- It’s relaxing not to care, but understand that you’re hiding. Especially coming from America in this time of polarized politics, it’s nice to spend time where I don’t have to worry about any politics, controversies, or social issues. Many people fall into this when abroad and there’s nothing wrong with it. The local problems aren’t your problems, and it would be arrogant to have an opinion and get involved. But understand that this is possible because you are not currently really part of any community and don’t romanticize it. They have all the same problems we do, and often worse.
- Nothing is really authentic, and that’s fine. No matter how off the beaten track you get, the experience isn’t authentic. It can’t be – you are a guest, or a visitor, or someone paying, and that’s simply not the same as a family member or a neighbor. But there’s nothing wrong with enjoying people’s hospitality, especially if you are a good guest.
- People of all races and cultures will be nice to you. Because you are a guest or a fellow traveler. Every culture values hospitality, and this is great, but you should understand that this is what this is happening. Don’t read the wrong thing into it. Sometimes people experience this when traveling, especially in places they have been told are dangerous or don’t like Americans like them. They are pleasantly surprised at how nice everyone is. And they are nice, and it’s genuine.
But it’s genuine hospitality. People are much nicer to guests and paying tourists than to immigrants, or refugees, or other groups which may be involved in whatever social frictions and economic problems are existing in that place. You might have a different experience if you came back to work in their town or tried to marry their daughter.
- You are what you are. You can learn more about the world, you can become more cosmopolitan, you can leave your own country for years. But you will always be shaped by where you grew up and people will always see you that way. You might be a ‘bad one’ or a ‘good one’ but everyone knows what group you are in, because that’s how people think, including you. So travel and explore to learn and grow, but never forget where you came from. No one else will. And many people will find themselves having a stronger connection to home once they’ve been traveling for awhile.
- People who fetishize world travel and living abroad are just as clueless as those who don’t travel at all. There are people who don’t know much about anything outside their own borders, and don’t want to. On the other end are the multiculturalist, globalist snobs – often expressed as Eurosnobs in America. These are the ones that think our country is terribly racist, sexist, or unequal, and that the Europeans do everything better. But they live in bubbles and only talk to people like them even when they are abroad – the university-educated, left-leaning world travelers from that country.
Every country has problems, and often the same problems you see at home. They are often worse, but they don’t affect you as much because you don’t live there. The thing is that Americans talk about race and gender more than any other culture, and just because it’s talked about more doesn’t mean the problems you know about are worse.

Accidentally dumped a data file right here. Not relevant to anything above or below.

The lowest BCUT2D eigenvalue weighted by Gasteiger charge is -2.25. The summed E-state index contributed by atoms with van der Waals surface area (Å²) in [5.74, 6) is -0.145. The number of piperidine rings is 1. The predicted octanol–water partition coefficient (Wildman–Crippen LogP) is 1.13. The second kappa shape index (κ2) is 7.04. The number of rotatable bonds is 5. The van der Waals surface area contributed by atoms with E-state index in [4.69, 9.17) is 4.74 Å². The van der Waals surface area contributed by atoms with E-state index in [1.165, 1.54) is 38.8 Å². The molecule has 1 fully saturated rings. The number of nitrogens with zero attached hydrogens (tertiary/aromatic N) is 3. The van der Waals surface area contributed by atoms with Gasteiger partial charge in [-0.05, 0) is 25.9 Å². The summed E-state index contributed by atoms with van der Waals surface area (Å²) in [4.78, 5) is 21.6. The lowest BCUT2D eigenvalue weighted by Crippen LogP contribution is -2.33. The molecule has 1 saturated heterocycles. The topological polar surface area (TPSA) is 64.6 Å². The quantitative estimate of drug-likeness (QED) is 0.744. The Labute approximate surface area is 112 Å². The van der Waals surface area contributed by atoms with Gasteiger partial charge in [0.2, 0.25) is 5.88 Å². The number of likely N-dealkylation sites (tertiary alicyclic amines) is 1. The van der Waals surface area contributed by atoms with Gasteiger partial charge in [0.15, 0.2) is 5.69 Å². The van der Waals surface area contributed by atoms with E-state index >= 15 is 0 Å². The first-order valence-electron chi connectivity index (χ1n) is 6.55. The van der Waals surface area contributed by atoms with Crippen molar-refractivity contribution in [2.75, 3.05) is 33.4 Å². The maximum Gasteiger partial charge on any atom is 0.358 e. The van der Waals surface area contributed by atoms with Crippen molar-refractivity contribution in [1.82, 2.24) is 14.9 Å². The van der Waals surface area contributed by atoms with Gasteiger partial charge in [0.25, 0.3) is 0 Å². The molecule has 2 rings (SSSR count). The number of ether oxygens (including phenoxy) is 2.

For context do some digging on the immigrant situations in continental Europe, or the treatment of minorities in Asia, or the racial and gender divide in Latin America. You look like an idiot if you complain about American sexism and live in Mexico, or American racism and live in Asia, or have either of those complaints and live in Italy.
- No one really cares what you do but your own fellow citizens, or someone who wants something from you. This goes along with #13 and #11. People may be very interested to talk to you about their country, and yours. And it’s much easier to have a conversation about race, religion, or politics with a foreigner because you both know that nothing you do affects each other. The only exception is when you are talking to someone from a country that is having a direct conflict with yours – it may be best to avoid that topic.
- No one trusts someone who bad-mouths their own country. No one expects you to say your own country is perfect – that would be weird. But it’s equally weird and unsettling to find someone who hates their own country. It’s like someone who is unafraid to tell a stranger they hate their family, or who is in a job interview bashing their last company. People instinctively know the problem might well be the speaker themselves. When you find yourself in a conversation where someone is doing this, the listeners may be curious, but they are also visibly taking things with a grain of salt.
Between this trip and previous parts of my life, I’ve spent more than a year and a half living outside the US. I wouldn’t rule out the possibility of moving abroad sometime in the future for work. But I would keep these things in mind, and work hard to assimilate to the local culture and language when I was there. No one likes expats who only hang out with each other and treat years in the country like some kind of extended vacation.
On the other hand, I will likely stay here. And I feel more of a need now to participate in my own community because it is the only place I really can be a part of anything without a lot of effort. It’s important to be proud of who you are and where you come from. And it’s important to participate in keeping it alive. The depth that comes from commitment to a place is a stage we all have to go through as part of growing up, just like exploration.